This content was developed by us, solely for our own proprietary use on www.mywebsitename.com. Our copyright appears clearly on this, and every other page on our site.
Per the DMCA, please remove our copyrighted material from the website without delay.
When this has been accomplished, please let us know so that we may close this matter.
Thank you for your immediate attention to this matter. I look forward to hearing from you.
owner, (my website name)
What not to do.
1. Don’t send this message through a form on the webhost’s webpage, an online chat, or post it on a forum. Sending it from your own email account will get their attention best. And, most importantly, by sending an email from one of your own accounts, you can save a copy of the email for future reference.
2. Again, don’t be rude, use bad language or get otherwise nasty. Don’t bombard them with a string of angry emails. No matter how right your cause is, one wants to do anything for people who treat them poorly. It’s understandable that you’re angry about being ripped off, but keep your rage to yourself. Just be professional and give them a few days to get the situation taken care of. Follow up politely if necessary.
3. Tempting as it may be, don’t send the email to the website owner – the person who stole your stuff. Back when I was new at this, I sometimes contacted the owner directly first, using a letter similar to the one above, with a note that I’d contact their webhost if I didn’t get any satisfaction. I don’t necessarily recommend doing that though, because people tend to get very defensive, make a lot of excuses, and are sometimes downright nasty. You’ll wind up getting even angrier and this jerk will waste more of your time & energy. Just go with the webhost – they are a business, will treat it professionally (believe me, this isn’t the first DMCA complaint they’ve had) and are likely do the right thing.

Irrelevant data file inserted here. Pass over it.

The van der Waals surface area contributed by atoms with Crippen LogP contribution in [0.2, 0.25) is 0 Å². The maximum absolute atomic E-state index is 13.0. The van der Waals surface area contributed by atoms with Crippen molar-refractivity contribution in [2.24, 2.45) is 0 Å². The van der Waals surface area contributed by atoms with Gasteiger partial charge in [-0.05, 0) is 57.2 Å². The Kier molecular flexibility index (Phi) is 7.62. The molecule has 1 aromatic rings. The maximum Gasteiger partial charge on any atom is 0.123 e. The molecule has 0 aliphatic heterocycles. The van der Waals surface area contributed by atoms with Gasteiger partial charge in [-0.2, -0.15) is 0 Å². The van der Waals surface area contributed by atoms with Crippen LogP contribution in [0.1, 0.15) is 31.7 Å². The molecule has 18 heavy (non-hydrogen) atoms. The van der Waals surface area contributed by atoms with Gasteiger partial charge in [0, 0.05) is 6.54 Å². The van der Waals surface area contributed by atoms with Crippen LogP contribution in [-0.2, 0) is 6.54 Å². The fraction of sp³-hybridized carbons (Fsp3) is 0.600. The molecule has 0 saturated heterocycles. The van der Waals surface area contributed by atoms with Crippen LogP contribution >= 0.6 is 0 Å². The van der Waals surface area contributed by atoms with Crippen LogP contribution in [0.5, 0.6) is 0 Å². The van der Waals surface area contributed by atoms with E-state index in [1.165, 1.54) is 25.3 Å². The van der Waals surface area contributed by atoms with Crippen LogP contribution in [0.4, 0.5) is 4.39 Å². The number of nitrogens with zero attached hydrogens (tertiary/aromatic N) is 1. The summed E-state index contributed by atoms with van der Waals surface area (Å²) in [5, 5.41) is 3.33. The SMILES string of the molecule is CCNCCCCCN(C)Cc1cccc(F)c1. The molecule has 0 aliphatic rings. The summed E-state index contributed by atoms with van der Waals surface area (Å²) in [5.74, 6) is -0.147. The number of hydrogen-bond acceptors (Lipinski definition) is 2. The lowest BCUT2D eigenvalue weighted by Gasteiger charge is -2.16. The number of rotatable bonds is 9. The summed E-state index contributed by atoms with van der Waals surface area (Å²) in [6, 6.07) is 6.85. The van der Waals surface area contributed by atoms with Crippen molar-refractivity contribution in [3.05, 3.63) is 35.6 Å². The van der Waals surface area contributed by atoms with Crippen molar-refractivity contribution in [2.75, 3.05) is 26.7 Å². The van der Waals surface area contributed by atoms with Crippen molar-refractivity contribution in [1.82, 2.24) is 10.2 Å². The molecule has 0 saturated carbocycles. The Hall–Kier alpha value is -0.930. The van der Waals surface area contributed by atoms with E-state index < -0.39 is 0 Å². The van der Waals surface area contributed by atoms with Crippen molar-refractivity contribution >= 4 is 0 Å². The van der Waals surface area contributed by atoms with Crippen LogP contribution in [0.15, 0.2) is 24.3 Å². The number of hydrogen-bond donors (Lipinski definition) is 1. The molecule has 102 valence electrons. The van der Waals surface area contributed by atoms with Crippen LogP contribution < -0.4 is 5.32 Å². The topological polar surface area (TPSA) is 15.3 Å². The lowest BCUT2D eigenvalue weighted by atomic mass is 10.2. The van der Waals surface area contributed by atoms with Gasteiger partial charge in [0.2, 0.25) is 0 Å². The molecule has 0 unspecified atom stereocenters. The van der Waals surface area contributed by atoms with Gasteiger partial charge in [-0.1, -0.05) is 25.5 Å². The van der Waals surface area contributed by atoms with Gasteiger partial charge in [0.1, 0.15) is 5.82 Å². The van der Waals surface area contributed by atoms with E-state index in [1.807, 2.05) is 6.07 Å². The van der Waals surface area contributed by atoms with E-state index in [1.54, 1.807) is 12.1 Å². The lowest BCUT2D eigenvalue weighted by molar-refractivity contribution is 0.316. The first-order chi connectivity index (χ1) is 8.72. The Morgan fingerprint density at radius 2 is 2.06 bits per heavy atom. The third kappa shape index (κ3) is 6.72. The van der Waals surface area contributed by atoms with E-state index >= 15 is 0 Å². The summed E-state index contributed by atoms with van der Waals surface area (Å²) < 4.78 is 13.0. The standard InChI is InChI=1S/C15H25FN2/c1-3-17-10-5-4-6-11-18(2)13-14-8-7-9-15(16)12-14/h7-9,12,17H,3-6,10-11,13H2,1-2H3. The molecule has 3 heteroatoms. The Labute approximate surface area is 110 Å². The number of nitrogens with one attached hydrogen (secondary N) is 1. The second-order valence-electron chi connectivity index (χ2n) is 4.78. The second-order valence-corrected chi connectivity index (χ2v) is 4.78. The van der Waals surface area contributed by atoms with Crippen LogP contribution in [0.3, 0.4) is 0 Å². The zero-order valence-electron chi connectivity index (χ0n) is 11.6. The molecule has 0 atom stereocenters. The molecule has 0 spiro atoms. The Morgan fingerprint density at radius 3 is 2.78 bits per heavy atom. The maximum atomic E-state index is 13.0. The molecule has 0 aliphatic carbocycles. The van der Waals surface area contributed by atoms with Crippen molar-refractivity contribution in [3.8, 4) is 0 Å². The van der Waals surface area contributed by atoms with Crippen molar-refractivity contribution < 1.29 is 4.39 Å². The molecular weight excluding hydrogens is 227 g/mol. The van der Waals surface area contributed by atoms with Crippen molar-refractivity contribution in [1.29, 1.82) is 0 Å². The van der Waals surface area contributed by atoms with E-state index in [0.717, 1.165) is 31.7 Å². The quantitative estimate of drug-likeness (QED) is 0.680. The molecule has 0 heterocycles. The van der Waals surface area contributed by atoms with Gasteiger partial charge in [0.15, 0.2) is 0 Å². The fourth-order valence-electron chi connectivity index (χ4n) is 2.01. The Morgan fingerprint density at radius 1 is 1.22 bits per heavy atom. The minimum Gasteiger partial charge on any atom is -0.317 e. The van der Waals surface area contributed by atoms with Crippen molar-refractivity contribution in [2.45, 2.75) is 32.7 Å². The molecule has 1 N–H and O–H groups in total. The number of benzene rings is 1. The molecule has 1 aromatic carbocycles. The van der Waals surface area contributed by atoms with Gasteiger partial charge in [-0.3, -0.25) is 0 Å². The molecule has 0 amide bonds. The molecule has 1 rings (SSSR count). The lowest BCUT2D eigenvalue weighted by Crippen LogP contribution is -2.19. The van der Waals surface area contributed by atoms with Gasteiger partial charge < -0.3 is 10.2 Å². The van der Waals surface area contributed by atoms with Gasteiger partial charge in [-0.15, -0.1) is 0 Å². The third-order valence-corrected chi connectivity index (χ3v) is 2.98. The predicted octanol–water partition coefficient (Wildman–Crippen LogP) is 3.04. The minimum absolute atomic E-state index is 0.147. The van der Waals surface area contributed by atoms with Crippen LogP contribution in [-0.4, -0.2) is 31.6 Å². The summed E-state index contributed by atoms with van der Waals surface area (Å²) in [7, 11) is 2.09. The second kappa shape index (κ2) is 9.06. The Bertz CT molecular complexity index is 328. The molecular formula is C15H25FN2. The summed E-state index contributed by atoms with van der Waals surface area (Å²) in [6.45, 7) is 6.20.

What if they don’t answer?
Most of the time you’ll get a pretty timely response. As I said, webhosts must – and do – take DMCA complaints very seriously.
1. Try again in a few days. Maybe it didn’t get through the first time, or they sent it on to someone else there to take care of. Politely tell them that you have emailed them before, and note the date. Then, copy rest of the information from the first email you sent. Add that you expect this matter to be resolved by a certain date (perhaps 3 or 4 days in the future.)
2. Try a different email address. Here’s how to get them.
First, look at the site’s WHOIS information (see www.whois.sc) and see if there are alternate email addresses there.
If that doesn’t work, send an email through the chat or email form on their website and ask them who to contact regarding a DMCA complaint.
As a very last resort, you could send the DMCA email through the chat or email form as well. But I bet you won’t have to do that.
That’s all there is to it.
Most webhosts I’ve dealt with over the years have taken the material down on the first request, within a couple days. A couple have asked for more info.
(In only one case did I get no reply, and that was a spammy Russian casino site that vanished a couple months later anyway. Nothing I could do about that one. But it was practically invisible to the search engines anyway for being poor quality.)
I wish you luck! Feel free to email me if you have further questions.